How to Prepare for a Job Interview

How to Prepare for a Job Interview

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Jobs People Do | JobsPeopleDo.com

By Olivia Condlln-Wilby

Job interviews are stressful. Whether you’re preparing for your first one ever, or you have a hundred of them under your belt, it’s normal to be at least a little bit nervous every time. Maybe you’re worried that you won’t have enough to talk about or that your mind will go blank in the moment. Perhaps you have a tendency to ramble and get off topic, and you’re worried you won’t actually express what you need to say in the interview. Whatever your concern, a little preparation can go a long way to helping you feel confident and ready to shine when your interview date finally comes. Spend some time following these steps, and you’ll find interviews to be much less stressful, especially as you do more and more of them.

  1. Do your research.

Before your interview, take some time to research the organization and the position you’re interested in. Most companies have a website or social media that you can scan for information about the organization’s mission, goals, activities, history, and services or products. It’s common for an interviewer to ask something like, “What do you know about our organization?” Be prepared to answer this question with a few key points from your research. To a hiring manager, this preparation shows commitment, enthusiasm, organization, and professionalism.

It’s also a good idea to re-read the job listing before your interview. What skills and competencies are required for the role? Which of your past experiences are most relevant? You can start to anticipate some of the questions they may ask based on the content of the job listing. For example, if the listing mentions that they want someone who’s “a strong communicator,” you can bet that they will ask you to discuss your interpersonal and communication skills, as well as your experiences working with others.

  1. Make notes.

Think about your most relevant skills and experiences and start to write down some of the examples you plan to discuss in your interview. Everyone takes notes differently, but a tried-and-true method for job interviews is the STARR method. For each skill or experience you wish to highlight, you can use this approach to structure your answer:

Situation: Describe the general context for your answer. For example: “I was volunteering at my local library, reading stories to children.”

Task: Identify the specific task that you had to complete. For example: “I had to keep a group of young children focused and engaged for 45 minutes, without losing control of the audience.”

Action: Explain the actions you took to complete the task. For example: “I encouraged audience participation by letting children pick the books and take turns reading so that they would stay focused and engaged during story time.”

Result: Describe the positive outcome(s) of your actions. For example: “The children remained happy and engaged throughout the story, and many of them returned the following week because they had such a good time.”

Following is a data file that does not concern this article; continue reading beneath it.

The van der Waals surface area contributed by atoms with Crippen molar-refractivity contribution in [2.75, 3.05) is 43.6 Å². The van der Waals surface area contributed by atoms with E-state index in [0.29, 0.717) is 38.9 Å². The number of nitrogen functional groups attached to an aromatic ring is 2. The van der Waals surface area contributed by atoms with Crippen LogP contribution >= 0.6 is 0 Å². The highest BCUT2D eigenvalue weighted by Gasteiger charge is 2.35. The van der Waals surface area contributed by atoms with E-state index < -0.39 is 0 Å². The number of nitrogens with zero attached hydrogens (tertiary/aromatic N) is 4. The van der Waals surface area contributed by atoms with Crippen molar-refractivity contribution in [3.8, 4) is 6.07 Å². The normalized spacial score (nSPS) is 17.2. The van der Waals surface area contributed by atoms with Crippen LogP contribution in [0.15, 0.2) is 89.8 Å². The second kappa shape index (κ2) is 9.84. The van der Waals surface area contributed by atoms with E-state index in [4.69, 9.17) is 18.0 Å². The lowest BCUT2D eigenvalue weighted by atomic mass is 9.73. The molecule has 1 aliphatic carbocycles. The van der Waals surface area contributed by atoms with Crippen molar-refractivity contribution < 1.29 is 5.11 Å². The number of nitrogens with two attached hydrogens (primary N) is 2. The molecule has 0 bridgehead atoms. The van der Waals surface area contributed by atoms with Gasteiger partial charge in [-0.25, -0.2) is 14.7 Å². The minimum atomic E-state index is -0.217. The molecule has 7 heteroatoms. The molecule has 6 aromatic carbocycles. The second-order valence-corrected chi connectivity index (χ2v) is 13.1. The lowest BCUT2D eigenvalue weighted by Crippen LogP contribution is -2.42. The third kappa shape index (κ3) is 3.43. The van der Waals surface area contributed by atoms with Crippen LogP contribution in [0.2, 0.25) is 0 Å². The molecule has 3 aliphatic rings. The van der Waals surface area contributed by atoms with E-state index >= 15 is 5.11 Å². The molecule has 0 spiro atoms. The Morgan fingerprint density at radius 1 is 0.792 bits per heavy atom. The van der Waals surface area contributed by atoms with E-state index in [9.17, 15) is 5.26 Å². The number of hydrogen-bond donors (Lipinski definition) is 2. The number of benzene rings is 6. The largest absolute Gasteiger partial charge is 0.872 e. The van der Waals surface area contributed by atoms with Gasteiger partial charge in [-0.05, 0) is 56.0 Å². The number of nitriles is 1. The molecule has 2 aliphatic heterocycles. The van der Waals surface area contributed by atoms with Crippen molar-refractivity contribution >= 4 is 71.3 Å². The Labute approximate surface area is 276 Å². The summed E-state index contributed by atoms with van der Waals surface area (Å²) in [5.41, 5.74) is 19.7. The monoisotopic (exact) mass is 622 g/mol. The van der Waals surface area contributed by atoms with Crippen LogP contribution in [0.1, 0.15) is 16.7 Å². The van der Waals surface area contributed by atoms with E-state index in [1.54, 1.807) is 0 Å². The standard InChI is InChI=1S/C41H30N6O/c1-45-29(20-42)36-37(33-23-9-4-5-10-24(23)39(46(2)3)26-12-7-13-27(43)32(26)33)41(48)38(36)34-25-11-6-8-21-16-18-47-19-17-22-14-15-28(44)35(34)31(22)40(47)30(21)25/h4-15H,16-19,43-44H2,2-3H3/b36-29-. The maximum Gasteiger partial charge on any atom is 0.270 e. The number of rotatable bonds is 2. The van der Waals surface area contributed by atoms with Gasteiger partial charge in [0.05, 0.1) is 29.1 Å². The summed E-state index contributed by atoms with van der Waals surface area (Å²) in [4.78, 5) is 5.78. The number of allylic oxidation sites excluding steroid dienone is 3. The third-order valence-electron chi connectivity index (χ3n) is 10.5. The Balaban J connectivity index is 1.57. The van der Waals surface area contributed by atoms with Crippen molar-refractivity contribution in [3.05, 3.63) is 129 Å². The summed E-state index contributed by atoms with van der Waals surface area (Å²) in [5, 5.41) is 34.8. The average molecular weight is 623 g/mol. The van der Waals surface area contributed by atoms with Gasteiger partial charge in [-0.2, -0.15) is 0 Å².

Relevance: Make a connection to the job you’re currently interested in. For example: “This experience demonstrates my ability to work with children and keep them on topic for extended periods of time. As a camp counsellor, I would use these skills to maintain control of my group of campers and ensure that each day runs smoothly and enjoyably.”

You may not use the STARR method for every single answer during the interview, but writing out a few examples beforehand can help you reflect on your qualifications and figure out how to describe them to the interviewer in the best possible way.

  1. Prepare your questions.

Every interviewer is trying to assess whether you’d be a good fit for the role, but the interview is also a chance for you to find out more about the organization and whether you’d truly be happy working there. At the end of an interview, you will likely be asked something like, “Do you have any questions for me?” This is a perfect opportunity for you to gain some clarity about the job, the work culture, and the people you’d be working with if you’re successful in getting hired. Some sample questions you may want to ask include:

  • How would you describe the work culture at [Insert Organization]?
  • What is your favourite thing about working there? What is your least favourite?
  • What would a typical day in this role look like for me?
  1. Avoid common pitfalls.

There are some major “don’ts” when it comes to preparing for job interviews, and it’s important to avoid making these common mistakes.

  • Do not walk into an interview without any background knowledge about the organization. It definitely won’t make a good impression on the interviewer if you end up having to admit that you don’t know anything about the company you’re trying to work for.
  • Do not try to “wing it,” especially if it’s your first time. Even if you feel confident beforehand, you may find yourself getting nervous and flustered during the interview, especially if you haven’t done many of them before (or at all). Prepare, prepare, prepare!
  • Do not ask superficial or “Google-able” questions. Not only does this waste an opportunity to find out more valuable insights, but it also reflects poorly on you if you ask a question that could have easily been answered by skimming the company website.

By following these simple guidelines, you can prepare properly for every job interview that comes your way and avoid the missteps most people make during the interview process.

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